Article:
On the other hand, Ganymede, the largest satellite of the Solar System, is the only known moon to possess a magnetosphere (Kivelson et al. 2002). Most of Ganymede's surface coverage displays dark and brighter regions. The former are filled with impact craters while the latter are covered by terrains curved by tectonic ridges and grooves (e.g. Pappalardo et al. 2004; Patterson et al. 2010). Its internal structure possibly consists of a relatively small ironrich core, overlain by silicate rocky material, which is covered by an icy crust. It is believed that a liquid ocean exists within the mantle almost 200 km deep (e.g. McCord et al. 2001). The satellite possesses a thin oxygen atmosphere (Hall et al. 1998; Coustenis et al. 2010 and references therein).
The aforementioned information for Europa and Ganymede has been provided mostly from ground-based but also from in situ missions such as Pioneer 10 and 11, Voyager and more recently and efficiently Galileo. Taking into account the geological and structural elements of both satellites, they readily become promising worlds of astrobiological potential. The forthcoming Europa Jupiter System Mission (EJSM) which is composed of two orbiters, one dedicated to Europa and one to Ganymede, will provide detailed investigation of these satellites (e.g. Blanc et al. 2009).
Orbiting at circa 10 AU, the Kronian satellites Titan and Enceladus, stand as intriguing objects as the Jovian satellites. The Cassini-Huygens mission has unveiled the multivariable Earth-like geology of Titan since its arrival in 2004. Furthermore, Titan is the only one planetary object except the Earth that possesses a unique nitrogen and full of organics atmosphere (e.g. Coustenis & Taylor, 2008). Recently, a subsurface liquid ocean was suggested at Titan based on thermal and orbital calculations (e.g. Tobie et al. 2005) spin rate measurements and SAR reflectivity observations (Lorenz et al. 2008; Stiles et al. 2010; Hussmann et al. 2010). The surface investigation brought to light many geological expressions such as extensive mountains, ridges, dendritic networks, dunes, lakes, channels, canyons and riverbeds (Lopes et al. 2010). Furthermore, there is the possible existence of active zones on the satellite due to past or recent cryovolcanic and tectonic activity (e.g. Soderblom et al. 2007; Lorenz et al. 2008; Nelson et al. 2009a; 2009b).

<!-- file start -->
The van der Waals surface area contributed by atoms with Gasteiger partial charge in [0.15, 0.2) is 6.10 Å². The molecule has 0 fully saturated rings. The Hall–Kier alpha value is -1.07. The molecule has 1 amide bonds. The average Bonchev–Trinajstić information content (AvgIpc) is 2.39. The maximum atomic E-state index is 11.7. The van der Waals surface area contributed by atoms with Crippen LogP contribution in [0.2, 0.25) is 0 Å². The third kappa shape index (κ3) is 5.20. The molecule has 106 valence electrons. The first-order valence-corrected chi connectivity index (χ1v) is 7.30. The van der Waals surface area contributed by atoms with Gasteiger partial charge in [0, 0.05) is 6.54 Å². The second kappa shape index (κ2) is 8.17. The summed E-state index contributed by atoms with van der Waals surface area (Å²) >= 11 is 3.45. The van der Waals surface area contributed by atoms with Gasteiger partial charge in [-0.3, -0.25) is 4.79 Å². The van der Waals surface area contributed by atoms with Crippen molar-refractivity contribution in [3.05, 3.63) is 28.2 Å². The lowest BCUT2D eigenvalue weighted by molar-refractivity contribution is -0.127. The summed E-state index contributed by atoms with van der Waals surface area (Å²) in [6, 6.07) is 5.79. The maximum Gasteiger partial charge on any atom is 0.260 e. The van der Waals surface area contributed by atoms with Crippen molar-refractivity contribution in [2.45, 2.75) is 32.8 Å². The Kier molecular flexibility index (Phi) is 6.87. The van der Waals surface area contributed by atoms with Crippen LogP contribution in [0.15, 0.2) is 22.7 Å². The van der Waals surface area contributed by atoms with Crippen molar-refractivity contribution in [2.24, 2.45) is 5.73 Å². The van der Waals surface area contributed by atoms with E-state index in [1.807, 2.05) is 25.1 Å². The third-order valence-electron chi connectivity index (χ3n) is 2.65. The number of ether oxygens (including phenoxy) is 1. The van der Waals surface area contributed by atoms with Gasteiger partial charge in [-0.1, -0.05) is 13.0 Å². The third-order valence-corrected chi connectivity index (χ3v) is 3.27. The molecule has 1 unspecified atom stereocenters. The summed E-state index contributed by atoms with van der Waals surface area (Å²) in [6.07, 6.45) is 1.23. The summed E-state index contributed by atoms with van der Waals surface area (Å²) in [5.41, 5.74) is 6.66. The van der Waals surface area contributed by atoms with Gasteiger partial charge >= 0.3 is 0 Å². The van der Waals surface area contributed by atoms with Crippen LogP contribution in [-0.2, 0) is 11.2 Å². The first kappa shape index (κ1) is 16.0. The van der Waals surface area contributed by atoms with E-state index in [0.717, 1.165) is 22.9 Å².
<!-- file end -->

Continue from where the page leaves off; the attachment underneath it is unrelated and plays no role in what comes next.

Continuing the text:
Another Saturnian satellite, Enceladus, has been shown by Cassini to be one of the most active objects in the Solar System despite its minor size. Indeed, jets from its southern polar region consisted mainly of water ice particles that reach over 435 km in height, enrich the Ering of Saturn (Dougherty et al. 2006; Porco et al. 2006; Waite et al. 2006). The source of such activity could be a large internal liquid deposit, most likely an underground liquid ocean (e.g. Porco, 2008; Collins et al. 2007; Postberg et al. 2009). The surface expressions observed on Enceladus include craters and smooth terrains that consist of extensive linear cracks, scarps, troughs and belts of grooves.
Due to their complex surfaces and intriguing interiors, both Saturnian satellites, require new long-term missions with advanced instrumentation and possibly in situ elements. Such a concept was proposed within the Titan Saturn System Mission (TSSM), studied by ESA and NASA and could be launched after EJSM, around 2025. The mission consists in an orbiter, a Titan montgolfière hot air balloon and a Titan lake lander for simultaneous in situ and remote exploration of Titan and Enceladus.
A number of evidences, either surficial expressions or geophysical factors, endorse the existence of internal oceans beneath the four aforementioned satellites. The consideration of the possible implications from geological features on the surface and their possible relation to the interior is presented in the review hereafter.
2. Geology: Surface features and their implications
The diversity of geological features on Europa and Ganymede Without doubt, the surface expressions observed on a planetary body are the signatures of both external and internal processes as occurred with time. Hence, although the environmental conditions and the working material are different from the terrestrial case, in the presence of similarities in the surface features observed, the heritage of Earth science can be used as a tool for their study on other bodies.